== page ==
Andrew McCutchen in Pinstripes? This is weird


Andrew McCutchenClean-shaven? Hair shorter now? Pinstripes? Cutch as a New York Yankee just doesn’t seem right.

Then again, maybe his better years were left with Pittsburgh.

A 10-year veteran, Andrew McCutchen was a spectacle on the diamond. He gave Steel City hope of a brighter future. 2013, 2014 and 2015 he led the Bucs to post-season berths, a first since the early-90s.  His impressive stretch from 2011-2017 brought on comparisons to Willie Mays and Ken Griffey at the plate. In the field he played angry, fighting off teammate Sterling Marte for dibs in center field; a place wanted to always remain.  And the fact that he voiced his love for the Bucs and wanted to stay in Pittsburgh, even going as far as naming his newborn son Steel, brought the game back to when it felt more personal.  It felt more connected. Cutch was the unofficial son of Pittsburgh.

The beginning of this season the 31-year-old was traded to San Francisco for a handful of prospects in return.  While the Bucs are in rebuild-mode now, it still doesn’t sit right in Steel City to this day.  There are those who say Cutch has lost a step in his game, and that opinion can be supported by his down slide defensively, a move to right field as well as his so-so numbers in San Francisco since joining the organization.  The low-grade prospects the Giants received in return from the Yankees give further backing to these opinions.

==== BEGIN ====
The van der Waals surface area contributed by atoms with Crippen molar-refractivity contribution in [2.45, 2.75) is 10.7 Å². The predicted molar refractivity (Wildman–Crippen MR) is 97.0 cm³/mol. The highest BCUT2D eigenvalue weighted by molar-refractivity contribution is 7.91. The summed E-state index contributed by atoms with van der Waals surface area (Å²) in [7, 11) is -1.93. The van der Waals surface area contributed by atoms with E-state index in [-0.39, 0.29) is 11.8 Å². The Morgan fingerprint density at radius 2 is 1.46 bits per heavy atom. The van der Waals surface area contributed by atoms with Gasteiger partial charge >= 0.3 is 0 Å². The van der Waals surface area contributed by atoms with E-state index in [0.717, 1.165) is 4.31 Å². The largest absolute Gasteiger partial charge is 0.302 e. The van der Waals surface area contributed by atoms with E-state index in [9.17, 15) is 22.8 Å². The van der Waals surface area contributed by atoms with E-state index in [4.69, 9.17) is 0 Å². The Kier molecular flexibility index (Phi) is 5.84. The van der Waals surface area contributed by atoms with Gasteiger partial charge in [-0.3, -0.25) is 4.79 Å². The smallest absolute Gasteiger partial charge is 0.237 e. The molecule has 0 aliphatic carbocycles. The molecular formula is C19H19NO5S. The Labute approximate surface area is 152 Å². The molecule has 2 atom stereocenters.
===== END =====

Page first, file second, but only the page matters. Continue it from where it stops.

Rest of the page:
Now he’s a Yankee, a destination most stars end at.

The move does make for good insurance due to the Aaron Judge injury. However, this means Cutch is a placeholder, a temporary solution, for the remainder of the season until he becomes a unrestricted free agent.  A move made similar by Toronto, who traded Josh Donaldson before the deadline to make way for their impending stud prospects.  Yes, Cutch is still young enough and possesses a fearful bat in any lineup he’s in, and it will be interesting to see how he reacts to AL arms.

However, unless a mid-career resurgence occurs, it’s safe to say his days of putting MVP-like numbers and being the face of a franchise are traded in for more of a supporting role. In New York he will serve as the Robin to Stanton/Judge’s batman.

 

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